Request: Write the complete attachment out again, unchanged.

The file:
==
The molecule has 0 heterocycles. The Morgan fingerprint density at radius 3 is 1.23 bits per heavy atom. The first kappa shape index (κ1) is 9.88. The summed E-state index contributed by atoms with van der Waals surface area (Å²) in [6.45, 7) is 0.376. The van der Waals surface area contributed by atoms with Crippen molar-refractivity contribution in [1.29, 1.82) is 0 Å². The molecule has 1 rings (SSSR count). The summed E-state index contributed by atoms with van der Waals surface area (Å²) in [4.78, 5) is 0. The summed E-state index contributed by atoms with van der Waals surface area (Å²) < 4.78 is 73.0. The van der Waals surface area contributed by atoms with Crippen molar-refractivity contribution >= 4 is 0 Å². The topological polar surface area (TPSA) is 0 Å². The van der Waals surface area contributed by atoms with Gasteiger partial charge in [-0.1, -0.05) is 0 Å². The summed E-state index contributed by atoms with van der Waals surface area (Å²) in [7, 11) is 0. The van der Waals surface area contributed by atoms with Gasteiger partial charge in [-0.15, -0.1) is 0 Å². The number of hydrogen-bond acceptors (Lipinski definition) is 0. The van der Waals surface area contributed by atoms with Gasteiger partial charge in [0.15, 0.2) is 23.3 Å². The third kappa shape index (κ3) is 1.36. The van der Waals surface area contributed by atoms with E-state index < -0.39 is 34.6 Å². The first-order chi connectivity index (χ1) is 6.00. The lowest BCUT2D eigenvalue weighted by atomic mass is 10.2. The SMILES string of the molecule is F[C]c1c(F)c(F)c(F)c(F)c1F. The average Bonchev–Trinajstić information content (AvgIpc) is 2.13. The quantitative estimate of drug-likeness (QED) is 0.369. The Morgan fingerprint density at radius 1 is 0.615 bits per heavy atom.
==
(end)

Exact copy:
The molecule has 0 heterocycles. The Morgan fingerprint density at radius 3 is 1.23 bits per heavy atom. The first kappa shape index (κ1) is 9.88. The summed E-state index contributed by atoms with van der Waals surface area (Å²) in [6.45, 7) is 0.376. The van der Waals surface area contributed by atoms with Crippen molar-refractivity contribution in [1.29, 1.82) is 0 Å². The molecule has 1 rings (SSSR count). The summed E-state index contributed by atoms with van der Waals surface area (Å²) in [4.78, 5) is 0. The summed E-state index contributed by atoms with van der Waals surface area (Å²) < 4.78 is 73.0. The van der Waals surface area contributed by atoms with Crippen molar-refractivity contribution >= 4 is 0 Å². The topological polar surface area (TPSA) is 0 Å². The van der Waals surface area contributed by atoms with Gasteiger partial charge in [-0.1, -0.05) is 0 Å². The summed E-state index contributed by atoms with van der Waals surface area (Å²) in [7, 11) is 0. The van der Waals surface area contributed by atoms with Gasteiger partial charge in [-0.15, -0.1) is 0 Å². The number of hydrogen-bond acceptors (Lipinski definition) is 0. The van der Waals surface area contributed by atoms with Gasteiger partial charge in [0.15, 0.2) is 23.3 Å². The third kappa shape index (κ3) is 1.36. The van der Waals surface area contributed by atoms with E-state index < -0.39 is 34.6 Å². The first-order chi connectivity index (χ1) is 6.00. The lowest BCUT2D eigenvalue weighted by atomic mass is 10.2. The SMILES string of the molecule is F[C]c1c(F)c(F)c(F)c(F)c1F. The average Bonchev–Trinajstić information content (AvgIpc) is 2.13. The quantitative estimate of drug-likeness (QED) is 0.369. The Morgan fingerprint density at radius 1 is 0.615 bits per heavy atom.